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All Quiet on the Western Front (Blu-ray Review)

27 Feb, 2012 By: Mike Clark

$39.98 Blu-ray/DVD/digital combo pack
Not rated.
Stars Lew Ayres, Louis Wolheim, Slim Summerville.

Due to plain old ignorance or a severe memory fumble, someone’s reference a few years ago to a silent alternative version of Oscar’s third Best Picture winner caught me by surprise. What really makes this interesting — and we’re talking about one of my favorite movies here — is that several people in a position to know have since mentioned that they actually prefer it to the more familiar talkie, which at one point had been butchered so much over the years that one almost had to wonder how familiar even it was these days.

Universal production chief Carl Laemmle Jr. spent a fortune amid a looming Depression to film Erich Maria Remarque’s anti-war novel, though the early 1930s were interesting years for pacifistic content in Hollywood pictures (see also the Fredric March-Cary Grant-Carole Lombard The Eagle and the Hawk from 1933). With audiences caught between two world wars (though obviously, they didn’t know the horrors that were coming), it was a susceptible time for a movie that is still unflinching in its portrayal of the grunt’s burden at the hands of political opportunists, and even the shoehorned inclusion later at one point of a few frisky females for pacing relief seems in keeping with what could likely happen. The story was, of course, taken from the German point of view, and more than most of what I first saw at an impressionable age, AQ showed how subversive the movies can be. In addressing the question of how Americans could be rooting for these guys, it was pretty obvious that “universal” didn’t just refer to the film’s distributor.

Not that you could see, in later years, the original release print, which clocks in at about 133 minutes. By the time the picture starting getting TV showings in either the very late ’50s or very early ’60s, re-issues and other tinkering (this was always a controversial masterpiece) had seen it whittled down to about 101. When I first saw it on the late, late show as a very young teenager, I remember it ending about a half-hour earlier than expected and my getting to bed at a more reasonable time. As for the resulting continuity lapses, I chalked them up to AQ being an early talkie, in which narrative craters were not infrequent.

I finally got to see the real deal in summer, 1980, at the Telluride Film festival — a nitrate original with lead Lew Ayres to introduce it (I suspect he was seeing the full version for the first time in decades). This was extremely moving because I grew up hearing stories of how the experience of making AQ had turned the popular actor  (who’d been MGM’s Dr. Kildare, after all) into a conscientious objector during World II — and that even a praiseworthy stint with the Medical Corp. couldn’t quite restore his career to its former plateau (though he did get an Oscar nomination for 1948’s Johnny Belinda). One didn’t get the impression that day that he had any regrets.

Brilliantly directed by Lewis Milestone and shot by Casablanca’s Arthur Edeson, the extensive combat sequences are second to very, very few and still have tremendous clout. The print here is taken off the original negative — but what surprises is how good that negative must be for its age and/or the degree to which restorer techno-wizards at the Library of Congress knocked it into shape. There are movies that came out a year ago that don’t look anywhere near this great on Blu-ray, proof that when the money is spent, an old movie really can look the way it did on opening night, long before most of us were born.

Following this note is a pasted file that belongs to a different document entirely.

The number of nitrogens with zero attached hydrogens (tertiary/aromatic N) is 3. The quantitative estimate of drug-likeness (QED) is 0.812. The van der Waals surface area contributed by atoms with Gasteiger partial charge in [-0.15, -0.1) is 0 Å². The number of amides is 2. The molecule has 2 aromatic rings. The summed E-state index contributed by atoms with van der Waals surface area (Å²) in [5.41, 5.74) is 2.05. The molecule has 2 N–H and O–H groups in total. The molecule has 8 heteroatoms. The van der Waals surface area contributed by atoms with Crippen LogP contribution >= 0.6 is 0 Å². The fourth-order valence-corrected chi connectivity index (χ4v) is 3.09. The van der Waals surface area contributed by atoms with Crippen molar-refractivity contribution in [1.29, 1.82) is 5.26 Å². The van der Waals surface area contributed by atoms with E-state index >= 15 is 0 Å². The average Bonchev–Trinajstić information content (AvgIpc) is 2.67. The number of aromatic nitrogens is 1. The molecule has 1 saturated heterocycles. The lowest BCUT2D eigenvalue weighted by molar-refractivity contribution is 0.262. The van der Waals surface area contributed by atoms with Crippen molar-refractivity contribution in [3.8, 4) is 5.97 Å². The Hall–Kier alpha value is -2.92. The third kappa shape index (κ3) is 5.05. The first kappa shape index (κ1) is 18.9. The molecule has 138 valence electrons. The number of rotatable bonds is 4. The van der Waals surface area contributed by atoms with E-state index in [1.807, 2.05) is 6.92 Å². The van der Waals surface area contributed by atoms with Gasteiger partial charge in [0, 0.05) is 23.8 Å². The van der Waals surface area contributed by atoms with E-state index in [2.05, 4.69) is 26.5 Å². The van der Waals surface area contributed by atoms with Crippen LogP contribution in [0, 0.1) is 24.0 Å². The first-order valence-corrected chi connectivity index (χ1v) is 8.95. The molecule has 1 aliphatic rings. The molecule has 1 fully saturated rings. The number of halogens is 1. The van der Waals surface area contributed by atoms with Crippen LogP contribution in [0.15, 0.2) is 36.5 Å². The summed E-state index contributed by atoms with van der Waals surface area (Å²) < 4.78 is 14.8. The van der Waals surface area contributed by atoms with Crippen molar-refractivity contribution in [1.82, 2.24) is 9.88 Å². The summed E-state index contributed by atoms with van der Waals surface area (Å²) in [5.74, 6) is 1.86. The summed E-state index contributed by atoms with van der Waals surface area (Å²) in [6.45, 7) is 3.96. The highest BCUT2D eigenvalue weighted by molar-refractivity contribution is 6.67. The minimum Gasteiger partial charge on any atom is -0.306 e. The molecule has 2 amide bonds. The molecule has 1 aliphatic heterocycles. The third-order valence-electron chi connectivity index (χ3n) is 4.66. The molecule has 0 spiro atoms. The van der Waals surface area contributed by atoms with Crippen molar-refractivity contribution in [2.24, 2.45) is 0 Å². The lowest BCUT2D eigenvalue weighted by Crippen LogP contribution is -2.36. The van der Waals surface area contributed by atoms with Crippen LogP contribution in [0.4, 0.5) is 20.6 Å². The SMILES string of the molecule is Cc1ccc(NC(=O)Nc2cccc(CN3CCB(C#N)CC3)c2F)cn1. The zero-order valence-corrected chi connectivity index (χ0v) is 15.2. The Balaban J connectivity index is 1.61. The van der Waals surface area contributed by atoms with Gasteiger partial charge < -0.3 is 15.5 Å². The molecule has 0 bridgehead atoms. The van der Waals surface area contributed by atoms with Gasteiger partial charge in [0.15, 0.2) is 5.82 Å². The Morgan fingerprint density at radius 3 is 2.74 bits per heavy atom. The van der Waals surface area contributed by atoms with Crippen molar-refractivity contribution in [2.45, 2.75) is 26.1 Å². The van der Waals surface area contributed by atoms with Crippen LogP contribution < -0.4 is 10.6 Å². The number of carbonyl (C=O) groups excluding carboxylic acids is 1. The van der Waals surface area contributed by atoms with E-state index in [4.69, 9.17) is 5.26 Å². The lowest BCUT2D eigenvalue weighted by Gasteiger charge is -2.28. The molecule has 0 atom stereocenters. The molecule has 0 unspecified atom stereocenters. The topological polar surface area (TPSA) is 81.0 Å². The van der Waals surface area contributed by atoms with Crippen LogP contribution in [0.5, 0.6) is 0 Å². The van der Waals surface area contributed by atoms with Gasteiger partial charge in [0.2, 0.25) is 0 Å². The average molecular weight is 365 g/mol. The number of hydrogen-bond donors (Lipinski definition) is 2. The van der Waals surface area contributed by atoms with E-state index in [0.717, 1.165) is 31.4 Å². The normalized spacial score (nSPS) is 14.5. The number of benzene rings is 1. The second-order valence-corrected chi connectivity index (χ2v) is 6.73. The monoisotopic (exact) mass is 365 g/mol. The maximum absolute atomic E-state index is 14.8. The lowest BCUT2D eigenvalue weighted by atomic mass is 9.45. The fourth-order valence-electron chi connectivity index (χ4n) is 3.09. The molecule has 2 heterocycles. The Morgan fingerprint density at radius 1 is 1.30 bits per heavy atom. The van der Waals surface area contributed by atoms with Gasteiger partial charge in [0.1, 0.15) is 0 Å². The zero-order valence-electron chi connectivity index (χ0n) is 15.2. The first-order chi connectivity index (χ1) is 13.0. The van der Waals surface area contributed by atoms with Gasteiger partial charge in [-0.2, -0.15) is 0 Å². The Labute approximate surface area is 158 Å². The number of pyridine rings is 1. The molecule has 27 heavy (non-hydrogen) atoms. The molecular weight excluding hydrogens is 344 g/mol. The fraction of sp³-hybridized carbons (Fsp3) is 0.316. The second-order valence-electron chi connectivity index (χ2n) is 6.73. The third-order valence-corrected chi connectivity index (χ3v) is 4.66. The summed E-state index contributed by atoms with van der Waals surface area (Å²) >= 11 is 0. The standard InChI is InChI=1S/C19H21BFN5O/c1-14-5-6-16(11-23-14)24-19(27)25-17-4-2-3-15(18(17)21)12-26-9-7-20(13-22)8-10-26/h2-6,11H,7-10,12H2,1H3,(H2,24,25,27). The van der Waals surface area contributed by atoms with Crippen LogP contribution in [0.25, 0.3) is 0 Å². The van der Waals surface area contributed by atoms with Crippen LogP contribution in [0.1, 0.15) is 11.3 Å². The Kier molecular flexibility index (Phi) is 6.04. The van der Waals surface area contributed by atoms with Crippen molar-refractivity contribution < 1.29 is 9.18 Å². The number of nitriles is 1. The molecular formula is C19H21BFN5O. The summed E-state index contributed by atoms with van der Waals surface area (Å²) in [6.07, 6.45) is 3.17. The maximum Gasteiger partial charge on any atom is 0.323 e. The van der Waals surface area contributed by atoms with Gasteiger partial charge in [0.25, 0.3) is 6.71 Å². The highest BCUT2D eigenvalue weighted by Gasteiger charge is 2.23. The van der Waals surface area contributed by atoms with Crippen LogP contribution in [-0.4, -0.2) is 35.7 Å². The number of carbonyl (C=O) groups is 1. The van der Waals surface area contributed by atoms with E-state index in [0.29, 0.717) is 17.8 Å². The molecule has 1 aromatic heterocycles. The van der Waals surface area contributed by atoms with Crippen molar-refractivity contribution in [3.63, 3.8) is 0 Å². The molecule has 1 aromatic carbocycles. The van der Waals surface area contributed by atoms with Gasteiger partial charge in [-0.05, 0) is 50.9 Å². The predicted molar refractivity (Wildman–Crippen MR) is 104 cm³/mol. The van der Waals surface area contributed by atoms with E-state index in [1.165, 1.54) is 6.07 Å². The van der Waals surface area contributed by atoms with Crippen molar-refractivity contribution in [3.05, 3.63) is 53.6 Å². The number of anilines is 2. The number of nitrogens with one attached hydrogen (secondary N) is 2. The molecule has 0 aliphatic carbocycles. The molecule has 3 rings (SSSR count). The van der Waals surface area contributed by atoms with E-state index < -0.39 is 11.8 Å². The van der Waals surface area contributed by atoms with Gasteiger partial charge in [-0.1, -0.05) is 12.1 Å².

The silent version also is included, and I can see why some prefer it: the presentation is more seamless (though the two running times are very close), and the score is effective (the talking version has effects and an occasional vocal utterance here and there but no full score). But I would call it a wash: I like hearing the verbal component of not only Ayers’s performance but that of Louis Wolheim as the young recruits’ weathered sarge, who would have been a natural fit in a later   war as a stubbled Bill Mauldin cartoon character. Occasional dialogue readings are occasionally stilted in that early-talkie manner — but by and large, I’m always surprised by how powerful much of the acting is. And the late scene where an on-leave Ayers lets loose in amid the rah-rah classroom atmosphere that implored him to enlist in the first place remains a killer — and you can feel it coming before it happens even if you’ve never seen the film.

Of all the movies that have won the best picture Oscar, AQ is among the most deserving in terms of the year’s competition (How Green Was My Valley is actually another of the greatest films to win top honor, but in 1941, it beat Citizen Kane, so history gives Valley an undeserved bad rap). The filmmaking is by and large exemplary, and time, alas, hasn’t muted its major sub-theme about war mongering. It was, fact, exactly the movie I thought of when Mitt Romney recently talked about how much money he’d be willing to spend building up the military in during his recent campaigning.

Now that this milestone has gotten the home-release treatment it merits, I hope Universal finally brings out a good CinemaScope copy of Douglas Sirk’s penultimate A Time To Love and a Time To Die, also adapted from a novel by Remarque. John Gavin is as much as a liability as ever, but Lilo Pulver and the Scope framing are luminous.

About the Author: Mike Clark

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